Is the panniculectomy incision below the belt line?
I'd want to know if the scar from a panniculectomy could be hidden underneath most underwear or not. It's a pretty big scar and I have doubts it can really disappear by just wearing a bikini bottom. Can I tell the doctor I want it to be below the belt line, or it isn't my call at all?
I had panniculectomy surgery after losing nearly 80 pounds, and my scar runs between my hip bones and is covered with most underwear, including higher bikini bottoms. Discuss your bikini underwear goals with your plastic surgeon. Having realistic surgical goals is important. There are some plastic surgery options that you can discuss, such as liposuction or a tummy tuck that could also improve your belly button and tighten your abdominal muscles. I'm happy with my results. I had a lot of belly fat and excess skin that was affecting my self-esteem and giving me rashes and back pain. Since the surgery, I can exercise a lot more easily, which has helped me maintain a stable weight.
There is an incision, but it’s small and it goes away pretty quickly with cocoa shea butter. I think the worst part about the panniculectomy procedure is probably the after care and pain for the first couple of weeks. It looks and feels worse than it actually is. By the third week, I was able to walk and jog a little bit, and by the next month, I was running fine without the flab over my pelvis.
I had significant weight loss of over 100 lbs prior to the surgical procedure. I had two c-sections prior and was dealing with a lot of excess skin. I thought that they were going to “cut away” the fat, but that’s not how the procedure works. Small incisions are made in the lower abdomen and near the belly button to pull the fat out and pull in the tummy back to the core. I think it’s so painful because your abdomen is literally transformed in a day.
To me, it’s worth it. I wouldn’t be the person I am today without this surgery. It motivated me to work out again and never stop taking care of my body. I was able to go to the gym a month after the surgery and start working on my core. Those things combined really helped me slim down to the size that I wanted. The only thing I wish is that I would have gotten the tummy tuck with it. I think that this helps you start off with a smaller waistline, but I didn’t want to go through any more pain after the panniculectomy surgery. If you have any questions, just feel free to ask me. I’m excited you’re thinking about getting it done!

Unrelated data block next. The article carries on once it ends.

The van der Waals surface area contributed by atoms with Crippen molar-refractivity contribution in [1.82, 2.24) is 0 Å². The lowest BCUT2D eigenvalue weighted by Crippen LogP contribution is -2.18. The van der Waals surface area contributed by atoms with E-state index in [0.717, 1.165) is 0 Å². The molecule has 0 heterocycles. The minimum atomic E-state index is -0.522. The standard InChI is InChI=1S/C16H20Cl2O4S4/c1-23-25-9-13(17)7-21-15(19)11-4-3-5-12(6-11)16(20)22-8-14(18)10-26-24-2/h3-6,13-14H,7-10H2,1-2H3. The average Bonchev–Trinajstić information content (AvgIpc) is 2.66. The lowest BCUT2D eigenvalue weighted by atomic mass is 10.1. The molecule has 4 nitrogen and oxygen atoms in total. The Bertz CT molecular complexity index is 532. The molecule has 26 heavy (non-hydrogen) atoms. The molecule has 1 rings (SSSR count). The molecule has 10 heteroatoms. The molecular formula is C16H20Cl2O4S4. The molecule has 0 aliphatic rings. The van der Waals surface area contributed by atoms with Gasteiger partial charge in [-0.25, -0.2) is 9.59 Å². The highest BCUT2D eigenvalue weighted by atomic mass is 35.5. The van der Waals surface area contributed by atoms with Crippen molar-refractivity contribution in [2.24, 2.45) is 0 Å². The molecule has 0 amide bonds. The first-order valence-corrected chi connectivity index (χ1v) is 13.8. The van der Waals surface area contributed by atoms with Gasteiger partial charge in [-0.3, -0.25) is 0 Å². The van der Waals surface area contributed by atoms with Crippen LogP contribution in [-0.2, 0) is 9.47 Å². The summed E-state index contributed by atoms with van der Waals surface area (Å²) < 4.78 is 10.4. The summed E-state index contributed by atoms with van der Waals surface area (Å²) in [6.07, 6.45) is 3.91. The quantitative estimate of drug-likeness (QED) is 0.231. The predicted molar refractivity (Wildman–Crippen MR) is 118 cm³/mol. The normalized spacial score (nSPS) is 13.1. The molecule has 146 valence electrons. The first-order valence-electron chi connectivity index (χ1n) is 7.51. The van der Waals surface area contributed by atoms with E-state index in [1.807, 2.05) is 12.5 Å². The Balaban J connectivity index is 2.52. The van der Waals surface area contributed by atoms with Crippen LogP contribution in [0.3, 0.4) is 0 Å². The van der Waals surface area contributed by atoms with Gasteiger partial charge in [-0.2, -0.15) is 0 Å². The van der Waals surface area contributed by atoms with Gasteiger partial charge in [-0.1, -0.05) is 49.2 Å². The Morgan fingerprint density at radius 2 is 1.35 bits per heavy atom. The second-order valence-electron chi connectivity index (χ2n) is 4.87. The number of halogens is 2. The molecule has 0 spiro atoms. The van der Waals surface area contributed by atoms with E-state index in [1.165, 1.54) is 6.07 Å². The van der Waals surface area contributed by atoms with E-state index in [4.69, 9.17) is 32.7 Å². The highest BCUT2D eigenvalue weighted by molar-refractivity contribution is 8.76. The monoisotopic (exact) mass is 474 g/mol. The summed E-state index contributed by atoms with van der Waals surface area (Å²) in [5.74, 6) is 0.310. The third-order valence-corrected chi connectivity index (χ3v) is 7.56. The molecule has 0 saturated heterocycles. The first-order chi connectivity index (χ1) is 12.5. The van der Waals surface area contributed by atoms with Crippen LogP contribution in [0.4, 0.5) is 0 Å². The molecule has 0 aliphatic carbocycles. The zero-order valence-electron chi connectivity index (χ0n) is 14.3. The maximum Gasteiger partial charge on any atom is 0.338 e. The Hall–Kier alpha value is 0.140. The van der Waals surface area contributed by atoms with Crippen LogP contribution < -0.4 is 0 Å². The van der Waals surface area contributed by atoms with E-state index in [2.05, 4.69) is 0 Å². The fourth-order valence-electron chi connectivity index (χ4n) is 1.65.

Depending on your plastic surgeon's ability to incorporate the scar as a part of shaping your stomach, it may be possible for you to undergo an extensive surgery like a panniculectomy and not be left scarred physically in a way that looks off. Most surgeons will tie the end of your scar into the shape of your stomach (and your abs if you have them), so it's possible to find underwear to control the look of the scar using your underwear garments. Regardless of whether or not you plan to cover up your scar, you should be made well aware that surgeries are not easy to undergo, and that they can take months to heal from. With a panniculectomy, it's highly likely that you will have to reserve 18 months to really pay attention to your own recovery. Healing is not something you want to rush, especially if you fear scars.
Four years ago, I underwent bariatric surgery. I lost a lot of weight and saw an improvement in my health. Unfortunately, I was left with a lot of excess skin on my lower abdomen. Call me superficial, but one of the concerns I had about getting a panniculectomy was the scarring. My doctor told me that that I would scar. The scar's length and shape would be determined by how much excess skin got removed. My incision runs horizontally from hip to hip. I also have a vertical scar that runs from my sternum to my pelvis. I had my surgery a few months ago, and the scar is lighter than it was after the procedure. Luckily, I am able to hide the scar because it is below the belt line in the pubic region.